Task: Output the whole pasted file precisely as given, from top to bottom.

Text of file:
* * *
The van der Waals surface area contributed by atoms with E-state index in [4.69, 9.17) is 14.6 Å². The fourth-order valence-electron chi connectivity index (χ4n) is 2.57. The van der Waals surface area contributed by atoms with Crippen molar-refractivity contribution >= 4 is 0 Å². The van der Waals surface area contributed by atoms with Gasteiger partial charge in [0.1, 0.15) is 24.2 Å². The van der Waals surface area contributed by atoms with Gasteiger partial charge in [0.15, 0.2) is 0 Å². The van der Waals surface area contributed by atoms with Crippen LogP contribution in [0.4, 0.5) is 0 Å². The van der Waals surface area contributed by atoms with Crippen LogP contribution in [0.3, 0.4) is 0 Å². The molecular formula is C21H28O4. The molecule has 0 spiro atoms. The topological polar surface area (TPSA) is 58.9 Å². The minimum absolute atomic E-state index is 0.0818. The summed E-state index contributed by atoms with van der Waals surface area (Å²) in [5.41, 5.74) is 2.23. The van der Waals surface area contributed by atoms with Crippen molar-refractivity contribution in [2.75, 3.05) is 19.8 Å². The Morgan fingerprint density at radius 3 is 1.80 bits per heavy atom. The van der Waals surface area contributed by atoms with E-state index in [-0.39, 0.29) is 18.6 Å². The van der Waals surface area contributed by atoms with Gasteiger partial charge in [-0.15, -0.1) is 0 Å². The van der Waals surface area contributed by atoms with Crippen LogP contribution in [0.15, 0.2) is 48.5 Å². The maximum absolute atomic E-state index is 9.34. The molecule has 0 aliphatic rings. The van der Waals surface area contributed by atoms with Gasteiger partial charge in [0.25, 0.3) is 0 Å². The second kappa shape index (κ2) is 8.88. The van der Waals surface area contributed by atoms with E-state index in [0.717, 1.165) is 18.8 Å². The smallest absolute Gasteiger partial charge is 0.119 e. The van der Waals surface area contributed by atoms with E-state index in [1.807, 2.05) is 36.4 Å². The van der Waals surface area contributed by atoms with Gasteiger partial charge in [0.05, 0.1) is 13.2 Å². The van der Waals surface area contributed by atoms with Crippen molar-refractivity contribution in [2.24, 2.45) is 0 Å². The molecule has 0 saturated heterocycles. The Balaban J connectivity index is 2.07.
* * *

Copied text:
The van der Waals surface area contributed by atoms with E-state index in [4.69, 9.17) is 14.6 Å². The fourth-order valence-electron chi connectivity index (χ4n) is 2.57. The van der Waals surface area contributed by atoms with Crippen molar-refractivity contribution >= 4 is 0 Å². The van der Waals surface area contributed by atoms with Gasteiger partial charge in [0.1, 0.15) is 24.2 Å². The van der Waals surface area contributed by atoms with Gasteiger partial charge in [0.15, 0.2) is 0 Å². The van der Waals surface area contributed by atoms with Crippen LogP contribution in [0.4, 0.5) is 0 Å². The van der Waals surface area contributed by atoms with Crippen LogP contribution in [0.3, 0.4) is 0 Å². The molecular formula is C21H28O4. The molecule has 0 spiro atoms. The topological polar surface area (TPSA) is 58.9 Å². The minimum absolute atomic E-state index is 0.0818. The summed E-state index contributed by atoms with van der Waals surface area (Å²) in [5.41, 5.74) is 2.23. The van der Waals surface area contributed by atoms with Crippen molar-refractivity contribution in [2.75, 3.05) is 19.8 Å². The Morgan fingerprint density at radius 3 is 1.80 bits per heavy atom. The van der Waals surface area contributed by atoms with E-state index in [-0.39, 0.29) is 18.6 Å². The van der Waals surface area contributed by atoms with Gasteiger partial charge in [-0.15, -0.1) is 0 Å². The van der Waals surface area contributed by atoms with Crippen LogP contribution in [0.15, 0.2) is 48.5 Å². The maximum absolute atomic E-state index is 9.34. The molecule has 0 aliphatic rings. The van der Waals surface area contributed by atoms with Gasteiger partial charge in [0.25, 0.3) is 0 Å². The second kappa shape index (κ2) is 8.88. The van der Waals surface area contributed by atoms with E-state index in [0.717, 1.165) is 18.8 Å². The smallest absolute Gasteiger partial charge is 0.119 e. The van der Waals surface area contributed by atoms with E-state index in [1.807, 2.05) is 36.4 Å². The van der Waals surface area contributed by atoms with Gasteiger partial charge in [0.05, 0.1) is 13.2 Å². The van der Waals surface area contributed by atoms with Crippen molar-refractivity contribution in [2.24, 2.45) is 0 Å². The molecule has 0 saturated heterocycles. The Balaban J connectivity index is 2.07.